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D.C. trip pays off: $2.8 billion haul for Zuckerberg from five-hour hearing - SFGate


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Facebook CEO Mark Zuckerberg testifies before a combined Senate Judiciary and Commerce committee hearing.

Facebook CEO Mark Zuckerberg testifies before a combined Senate Judiciary and Commerce committee hearing.

Photo: Chip Somodevilla / Getty Images

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Facebook CEO Mark Zuckerberg testifies before a joint hearing of the Commerce and Judiciary Committees on Capitol Hill in Washington, Tuesday, April 10, 2018, about the use of Facebook data to target American voters in the 2016 election. (AP Photo/Alex Brandon) less
Facebook CEO Mark Zuckerberg testifies before a joint hearing of the Commerce and Judiciary Committees on Capitol Hill in Washington, Tuesday, April 10, 2018, about the use of Facebook data to target American ... more
Photo: Alex Brandon, Associated Press

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Facebook CEO Mark Zuckerberg arrives to testify before a joint hearing of the Commerce and Judiciary Committees on Capitol Hill in Washington, Tuesday, April 10, 2018, about the use of Facebook data to target American voters in the 2016 election. (AP Photo/Pablo Martinez Monsivais) less
Facebook CEO Mark Zuckerberg arrives to testify before a joint hearing of the Commerce and Judiciary Committees on Capitol Hill in Washington, Tuesday, April 10, 2018, about the use of Facebook data to target ... more
Photo: Pablo Martinez Monsivais, Associated Press

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Sen. Jerry Moran, R-Kan., left, accompanied by Sen. Ben Sasse, R-Neb., right, takes a photo as Facebook CEO Mark Zuckerberg testifies before a joint hearing of the Commerce and Judiciary Committees on Capitol Hill in Washington, Tuesday, April 10, 2018, about the use of Facebook data to target American voters in the 2016 election. (AP Photo/Andrew Harnik) less
Sen. Jerry Moran, R-Kan., left, accompanied by Sen. Ben Sasse, R-Neb., right, takes a photo as Facebook CEO Mark Zuckerberg testifies before a joint hearing of the Commerce and Judiciary Committees on Capitol ... more
Photo: Andrew Harnik, Associated Press

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Mark Zuckerberg, the chief executive of Facebook, testifies at a joint Senate Judiciary and Commerce Committee hearing, on Capitol Hill in Washington, April 10, 2018. Zuckerberg faces two days of congressional hearings and it is clear that lawmakers are prepared to make Facebook a proxy for all of Silicon Valley. (Lawrence Jackson/The New York Times) less
Mark Zuckerberg, the chief executive of Facebook, testifies at a joint Senate Judiciary and Commerce Committee hearing, on Capitol Hill in Washington, April 10, 2018. Zuckerberg faces two days of congressional ... more
Photo: LAWRENCE JACKSON, NYT

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Sen. John Thune, R-S.D., center, questions Facebook CEO Mark Zuckerberg as he testifies before a joint hearing of the Commerce and Judiciary Committees on Capitol Hill in Washington, Tuesday, April 10, 2018, about the use of Facebook data to target American voters in the 2016 election. (AP Photo/Andrew Harnik) less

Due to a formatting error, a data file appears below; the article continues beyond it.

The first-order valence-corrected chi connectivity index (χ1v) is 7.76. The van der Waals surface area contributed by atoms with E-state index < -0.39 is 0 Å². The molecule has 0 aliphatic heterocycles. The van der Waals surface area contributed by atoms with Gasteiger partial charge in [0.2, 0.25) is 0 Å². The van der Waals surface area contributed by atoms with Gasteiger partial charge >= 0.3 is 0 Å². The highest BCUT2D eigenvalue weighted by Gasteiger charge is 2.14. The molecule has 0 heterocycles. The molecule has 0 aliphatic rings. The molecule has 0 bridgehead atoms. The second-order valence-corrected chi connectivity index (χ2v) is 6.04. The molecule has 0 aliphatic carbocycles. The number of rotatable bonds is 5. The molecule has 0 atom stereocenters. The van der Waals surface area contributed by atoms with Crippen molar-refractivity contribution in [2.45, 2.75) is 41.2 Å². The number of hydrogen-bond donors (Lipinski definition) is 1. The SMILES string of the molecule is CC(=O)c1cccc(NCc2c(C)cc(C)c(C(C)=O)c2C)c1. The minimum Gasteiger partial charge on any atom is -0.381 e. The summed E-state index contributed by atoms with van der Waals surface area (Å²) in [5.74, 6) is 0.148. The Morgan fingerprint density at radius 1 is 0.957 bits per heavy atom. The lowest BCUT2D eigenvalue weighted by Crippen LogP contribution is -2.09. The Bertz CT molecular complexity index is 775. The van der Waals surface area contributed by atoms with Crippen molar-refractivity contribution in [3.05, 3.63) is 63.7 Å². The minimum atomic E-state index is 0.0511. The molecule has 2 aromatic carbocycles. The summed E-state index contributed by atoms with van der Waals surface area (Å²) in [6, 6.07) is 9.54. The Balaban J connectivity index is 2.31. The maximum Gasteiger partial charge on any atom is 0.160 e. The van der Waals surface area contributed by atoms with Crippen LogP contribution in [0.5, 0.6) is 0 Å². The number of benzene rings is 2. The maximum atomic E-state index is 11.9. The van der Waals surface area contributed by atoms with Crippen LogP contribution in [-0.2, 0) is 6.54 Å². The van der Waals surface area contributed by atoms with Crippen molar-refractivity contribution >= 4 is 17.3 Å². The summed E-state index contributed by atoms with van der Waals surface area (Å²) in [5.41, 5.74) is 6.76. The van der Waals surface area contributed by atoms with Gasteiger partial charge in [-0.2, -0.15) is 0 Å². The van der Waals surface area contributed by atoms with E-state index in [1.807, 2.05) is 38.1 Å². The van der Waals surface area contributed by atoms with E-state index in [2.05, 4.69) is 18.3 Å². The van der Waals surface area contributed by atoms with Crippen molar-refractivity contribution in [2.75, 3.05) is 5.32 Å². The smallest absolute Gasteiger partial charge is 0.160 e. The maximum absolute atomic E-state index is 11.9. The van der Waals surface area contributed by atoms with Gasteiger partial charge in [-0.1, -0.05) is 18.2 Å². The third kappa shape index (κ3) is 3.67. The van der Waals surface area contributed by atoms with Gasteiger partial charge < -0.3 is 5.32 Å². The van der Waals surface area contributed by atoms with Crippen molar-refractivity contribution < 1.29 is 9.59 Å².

Sen. John Thune, R-S.D., center, questions Facebook CEO Mark Zuckerberg as he testifies before a joint hearing of the Commerce and Judiciary Committees on Capitol Hill in Washington, Tuesday, April 10, 2018, ... more
Photo: Andrew Harnik, Associated Press

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Facebook CEO Mark Zuckerberg pauses before taking his seat to testify before a joint hearing of the Commerce and Judiciary Committees on Capitol Hill in Washington, Tuesday, April 10, 2018, about the use of Facebook data to target American voters in the 2016 election. (AP Photo, Alex Brandon) less
Facebook CEO Mark Zuckerberg pauses before taking his seat to testify before a joint hearing of the Commerce and Judiciary Committees on Capitol Hill in Washington, Tuesday, April 10, 2018, about the use of ... more
Photo: Alex Brandon, Associated Press

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Senator John Kennedy, a Republican from Louisiana, questions Mark Zuckerberg, chief executive officer and founder of Facebook Inc., left, during a joint hearing of the Senate Judiciary and Commerce Committees in Washington, D.C., U.S., on Tuesday, April 10, 2018. Zuckerberg apologized, defended his company, and jousted with questioners while agreeing with others during his first-ever congressional testimony. Early reviews on his effort to restore trust with lawmakers and the public were mostly positive. Photographer: Andrew Harrer/Bloomberg less
Senator John Kennedy, a Republican from Louisiana, questions Mark Zuckerberg, chief executive officer and founder of Facebook Inc., left, during a joint hearing of the Senate Judiciary and Commerce Committees ... more
Photo: Andrew Harrer, Bloomberg

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Sen. Orrin Hatch, R-Utah, second from left questions Facebook CEO Mark Zuckerberg during a joint hearing of the Commerce and Judiciary Committees on Capitol Hill in Washington, Tuesday, April 10, 2018, about the use of Facebook data to target American voters in the 2016 election. (AP Photo, Alex Brandon) less
Sen. Orrin Hatch, R-Utah, second from left questions Facebook CEO Mark Zuckerberg during a joint hearing of the Commerce and Judiciary Committees on Capitol Hill in Washington, Tuesday, April 10, 2018, about ... more
Photo: Alex Brandon, Associated Press

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Mark Zuckerberg, the chief executive of Facebook, prepares to testify at a joint Senate Judiciary and Commerce Committee hearing, on Capitol Hill in Washington, April 10, 2018. Zuckerberg is expected to be grilled about how and why the company failed to protect its users' private data here today, and tomorrow before the House Energy and Commerce Committee. (Tom Brenner/The New York Times) less
Mark Zuckerberg, the chief executive of Facebook, prepares to testify at a joint Senate Judiciary and Commerce Committee hearing, on Capitol Hill in Washington, April 10, 2018. Zuckerberg is expected to be ... more
Photo: TOM BRENNER, NYT